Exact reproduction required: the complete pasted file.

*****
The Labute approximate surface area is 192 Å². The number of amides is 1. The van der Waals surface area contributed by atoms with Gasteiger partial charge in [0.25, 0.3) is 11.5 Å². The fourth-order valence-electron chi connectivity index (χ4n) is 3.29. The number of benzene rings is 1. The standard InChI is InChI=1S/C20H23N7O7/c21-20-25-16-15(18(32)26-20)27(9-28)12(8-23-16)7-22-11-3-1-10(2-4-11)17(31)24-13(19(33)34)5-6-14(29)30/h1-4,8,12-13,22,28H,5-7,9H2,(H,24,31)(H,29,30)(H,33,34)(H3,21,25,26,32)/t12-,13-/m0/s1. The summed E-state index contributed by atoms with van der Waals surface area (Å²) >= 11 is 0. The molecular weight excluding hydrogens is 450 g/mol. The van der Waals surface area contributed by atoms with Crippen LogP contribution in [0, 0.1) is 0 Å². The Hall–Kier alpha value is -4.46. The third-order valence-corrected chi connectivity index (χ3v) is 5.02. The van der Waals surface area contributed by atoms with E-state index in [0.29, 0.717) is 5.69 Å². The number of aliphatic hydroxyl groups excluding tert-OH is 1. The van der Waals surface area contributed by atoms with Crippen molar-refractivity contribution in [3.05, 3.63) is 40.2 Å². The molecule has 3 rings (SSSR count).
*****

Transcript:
The Labute approximate surface area is 192 Å². The number of amides is 1. The van der Waals surface area contributed by atoms with Gasteiger partial charge in [0.25, 0.3) is 11.5 Å². The fourth-order valence-electron chi connectivity index (χ4n) is 3.29. The number of benzene rings is 1. The standard InChI is InChI=1S/C20H23N7O7/c21-20-25-16-15(18(32)26-20)27(9-28)12(8-23-16)7-22-11-3-1-10(2-4-11)17(31)24-13(19(33)34)5-6-14(29)30/h1-4,8,12-13,22,28H,5-7,9H2,(H,24,31)(H,29,30)(H,33,34)(H3,21,25,26,32)/t12-,13-/m0/s1. The summed E-state index contributed by atoms with van der Waals surface area (Å²) >= 11 is 0. The molecular weight excluding hydrogens is 450 g/mol. The van der Waals surface area contributed by atoms with Crippen LogP contribution in [0, 0.1) is 0 Å². The Hall–Kier alpha value is -4.46. The third-order valence-corrected chi connectivity index (χ3v) is 5.02. The van der Waals surface area contributed by atoms with E-state index in [0.29, 0.717) is 5.69 Å². The number of aliphatic hydroxyl groups excluding tert-OH is 1. The van der Waals surface area contributed by atoms with Crippen molar-refractivity contribution in [3.05, 3.63) is 40.2 Å². The molecule has 3 rings (SSSR count).